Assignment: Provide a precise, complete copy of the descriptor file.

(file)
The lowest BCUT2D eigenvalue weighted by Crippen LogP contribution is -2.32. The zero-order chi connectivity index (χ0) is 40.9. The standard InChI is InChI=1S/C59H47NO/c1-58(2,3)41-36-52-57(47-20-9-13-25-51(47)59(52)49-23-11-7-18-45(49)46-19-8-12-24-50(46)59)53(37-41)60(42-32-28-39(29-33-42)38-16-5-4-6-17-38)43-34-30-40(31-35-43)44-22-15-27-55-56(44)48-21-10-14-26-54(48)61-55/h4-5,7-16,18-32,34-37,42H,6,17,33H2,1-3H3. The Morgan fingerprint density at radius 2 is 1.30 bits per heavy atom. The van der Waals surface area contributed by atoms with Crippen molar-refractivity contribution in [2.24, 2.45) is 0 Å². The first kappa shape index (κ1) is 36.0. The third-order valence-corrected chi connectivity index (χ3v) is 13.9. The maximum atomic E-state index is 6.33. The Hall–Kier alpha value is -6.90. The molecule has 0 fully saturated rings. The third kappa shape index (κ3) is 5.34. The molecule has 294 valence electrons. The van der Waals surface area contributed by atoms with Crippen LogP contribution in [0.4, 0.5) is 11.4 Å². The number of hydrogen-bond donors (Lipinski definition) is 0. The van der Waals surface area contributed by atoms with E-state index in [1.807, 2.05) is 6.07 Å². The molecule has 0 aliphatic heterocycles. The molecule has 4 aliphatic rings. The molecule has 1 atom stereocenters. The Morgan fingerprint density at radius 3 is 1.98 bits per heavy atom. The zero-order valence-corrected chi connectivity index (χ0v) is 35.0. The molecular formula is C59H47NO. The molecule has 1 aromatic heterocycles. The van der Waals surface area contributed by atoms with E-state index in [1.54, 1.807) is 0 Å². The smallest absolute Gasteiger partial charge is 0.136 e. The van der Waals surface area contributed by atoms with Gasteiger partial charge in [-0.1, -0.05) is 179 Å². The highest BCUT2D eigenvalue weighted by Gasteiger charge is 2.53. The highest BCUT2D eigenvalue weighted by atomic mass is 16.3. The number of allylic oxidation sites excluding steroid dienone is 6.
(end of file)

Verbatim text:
The lowest BCUT2D eigenvalue weighted by Crippen LogP contribution is -2.32. The zero-order chi connectivity index (χ0) is 40.9. The standard InChI is InChI=1S/C59H47NO/c1-58(2,3)41-36-52-57(47-20-9-13-25-51(47)59(52)49-23-11-7-18-45(49)46-19-8-12-24-50(46)59)53(37-41)60(42-32-28-39(29-33-42)38-16-5-4-6-17-38)43-34-30-40(31-35-43)44-22-15-27-55-56(44)48-21-10-14-26-54(48)61-55/h4-5,7-16,18-32,34-37,42H,6,17,33H2,1-3H3. The Morgan fingerprint density at radius 2 is 1.30 bits per heavy atom. The van der Waals surface area contributed by atoms with Crippen molar-refractivity contribution in [2.24, 2.45) is 0 Å². The first kappa shape index (κ1) is 36.0. The third-order valence-corrected chi connectivity index (χ3v) is 13.9. The maximum atomic E-state index is 6.33. The Hall–Kier alpha value is -6.90. The molecule has 0 fully saturated rings. The third kappa shape index (κ3) is 5.34. The molecule has 294 valence electrons. The van der Waals surface area contributed by atoms with Crippen LogP contribution in [0.4, 0.5) is 11.4 Å². The number of hydrogen-bond donors (Lipinski definition) is 0. The van der Waals surface area contributed by atoms with E-state index in [1.807, 2.05) is 6.07 Å². The molecule has 0 aliphatic heterocycles. The molecule has 4 aliphatic rings. The molecule has 1 atom stereocenters. The Morgan fingerprint density at radius 3 is 1.98 bits per heavy atom. The zero-order valence-corrected chi connectivity index (χ0v) is 35.0. The molecular formula is C59H47NO. The molecule has 1 aromatic heterocycles. The van der Waals surface area contributed by atoms with E-state index in [1.54, 1.807) is 0 Å². The smallest absolute Gasteiger partial charge is 0.136 e. The van der Waals surface area contributed by atoms with Gasteiger partial charge in [-0.1, -0.05) is 179 Å². The highest BCUT2D eigenvalue weighted by Gasteiger charge is 2.53. The highest BCUT2D eigenvalue weighted by atomic mass is 16.3. The number of allylic oxidation sites excluding steroid dienone is 6.